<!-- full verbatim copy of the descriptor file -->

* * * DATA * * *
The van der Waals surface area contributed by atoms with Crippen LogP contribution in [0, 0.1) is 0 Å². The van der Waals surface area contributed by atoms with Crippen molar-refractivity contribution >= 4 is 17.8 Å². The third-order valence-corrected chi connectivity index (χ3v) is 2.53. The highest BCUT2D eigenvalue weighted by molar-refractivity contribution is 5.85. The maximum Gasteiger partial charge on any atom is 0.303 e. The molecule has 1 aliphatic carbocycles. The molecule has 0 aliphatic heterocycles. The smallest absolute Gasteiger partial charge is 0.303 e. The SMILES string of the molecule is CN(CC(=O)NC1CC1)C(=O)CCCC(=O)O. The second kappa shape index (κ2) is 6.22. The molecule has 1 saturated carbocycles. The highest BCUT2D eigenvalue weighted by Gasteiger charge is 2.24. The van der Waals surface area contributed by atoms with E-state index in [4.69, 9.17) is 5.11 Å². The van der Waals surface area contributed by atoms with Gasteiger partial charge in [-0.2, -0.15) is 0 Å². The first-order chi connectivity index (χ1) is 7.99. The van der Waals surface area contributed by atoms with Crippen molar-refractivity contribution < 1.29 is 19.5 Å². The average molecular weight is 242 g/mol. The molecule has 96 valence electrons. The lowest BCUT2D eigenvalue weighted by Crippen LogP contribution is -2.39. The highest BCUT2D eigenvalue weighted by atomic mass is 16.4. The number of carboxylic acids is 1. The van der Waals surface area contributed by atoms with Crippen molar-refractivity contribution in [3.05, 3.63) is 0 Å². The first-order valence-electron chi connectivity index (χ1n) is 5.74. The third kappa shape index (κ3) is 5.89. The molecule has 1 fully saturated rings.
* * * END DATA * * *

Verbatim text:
The van der Waals surface area contributed by atoms with Crippen LogP contribution in [0, 0.1) is 0 Å². The van der Waals surface area contributed by atoms with Crippen molar-refractivity contribution >= 4 is 17.8 Å². The third-order valence-corrected chi connectivity index (χ3v) is 2.53. The highest BCUT2D eigenvalue weighted by molar-refractivity contribution is 5.85. The maximum Gasteiger partial charge on any atom is 0.303 e. The molecule has 1 aliphatic carbocycles. The molecule has 0 aliphatic heterocycles. The smallest absolute Gasteiger partial charge is 0.303 e. The SMILES string of the molecule is CN(CC(=O)NC1CC1)C(=O)CCCC(=O)O. The second kappa shape index (κ2) is 6.22. The molecule has 1 saturated carbocycles. The highest BCUT2D eigenvalue weighted by Gasteiger charge is 2.24. The van der Waals surface area contributed by atoms with E-state index in [4.69, 9.17) is 5.11 Å². The van der Waals surface area contributed by atoms with Gasteiger partial charge in [-0.2, -0.15) is 0 Å². The first-order chi connectivity index (χ1) is 7.99. The van der Waals surface area contributed by atoms with Crippen molar-refractivity contribution < 1.29 is 19.5 Å². The average molecular weight is 242 g/mol. The molecule has 96 valence electrons. The lowest BCUT2D eigenvalue weighted by Crippen LogP contribution is -2.39. The highest BCUT2D eigenvalue weighted by atomic mass is 16.4. The number of carboxylic acids is 1. The van der Waals surface area contributed by atoms with Crippen molar-refractivity contribution in [3.05, 3.63) is 0 Å². The first-order valence-electron chi connectivity index (χ1n) is 5.74. The third kappa shape index (κ3) is 5.89. The molecule has 1 fully saturated rings.